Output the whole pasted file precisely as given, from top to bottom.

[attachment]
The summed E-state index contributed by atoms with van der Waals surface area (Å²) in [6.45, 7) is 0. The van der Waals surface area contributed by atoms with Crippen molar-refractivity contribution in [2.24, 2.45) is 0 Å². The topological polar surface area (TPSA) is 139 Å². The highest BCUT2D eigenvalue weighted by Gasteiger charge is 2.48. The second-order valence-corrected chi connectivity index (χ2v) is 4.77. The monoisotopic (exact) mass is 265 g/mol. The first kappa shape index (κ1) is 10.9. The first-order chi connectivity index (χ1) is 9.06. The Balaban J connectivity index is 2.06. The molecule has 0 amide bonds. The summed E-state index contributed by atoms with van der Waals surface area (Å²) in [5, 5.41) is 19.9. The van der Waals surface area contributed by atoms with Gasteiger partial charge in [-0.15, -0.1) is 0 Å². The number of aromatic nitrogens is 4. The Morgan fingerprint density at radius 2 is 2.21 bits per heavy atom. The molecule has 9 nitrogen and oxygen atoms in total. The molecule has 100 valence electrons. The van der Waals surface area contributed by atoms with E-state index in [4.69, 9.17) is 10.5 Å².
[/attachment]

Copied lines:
The summed E-state index contributed by atoms with van der Waals surface area (Å²) in [6.45, 7) is 0. The van der Waals surface area contributed by atoms with Crippen molar-refractivity contribution in [2.24, 2.45) is 0 Å². The topological polar surface area (TPSA) is 139 Å². The highest BCUT2D eigenvalue weighted by Gasteiger charge is 2.48. The second-order valence-corrected chi connectivity index (χ2v) is 4.77. The monoisotopic (exact) mass is 265 g/mol. The first kappa shape index (κ1) is 10.9. The first-order chi connectivity index (χ1) is 9.06. The Balaban J connectivity index is 2.06. The molecule has 0 amide bonds. The summed E-state index contributed by atoms with van der Waals surface area (Å²) in [5, 5.41) is 19.9. The van der Waals surface area contributed by atoms with Gasteiger partial charge in [-0.15, -0.1) is 0 Å². The number of aromatic nitrogens is 4. The Morgan fingerprint density at radius 2 is 2.21 bits per heavy atom. The molecule has 9 nitrogen and oxygen atoms in total. The molecule has 100 valence electrons. The van der Waals surface area contributed by atoms with E-state index in [4.69, 9.17) is 10.5 Å².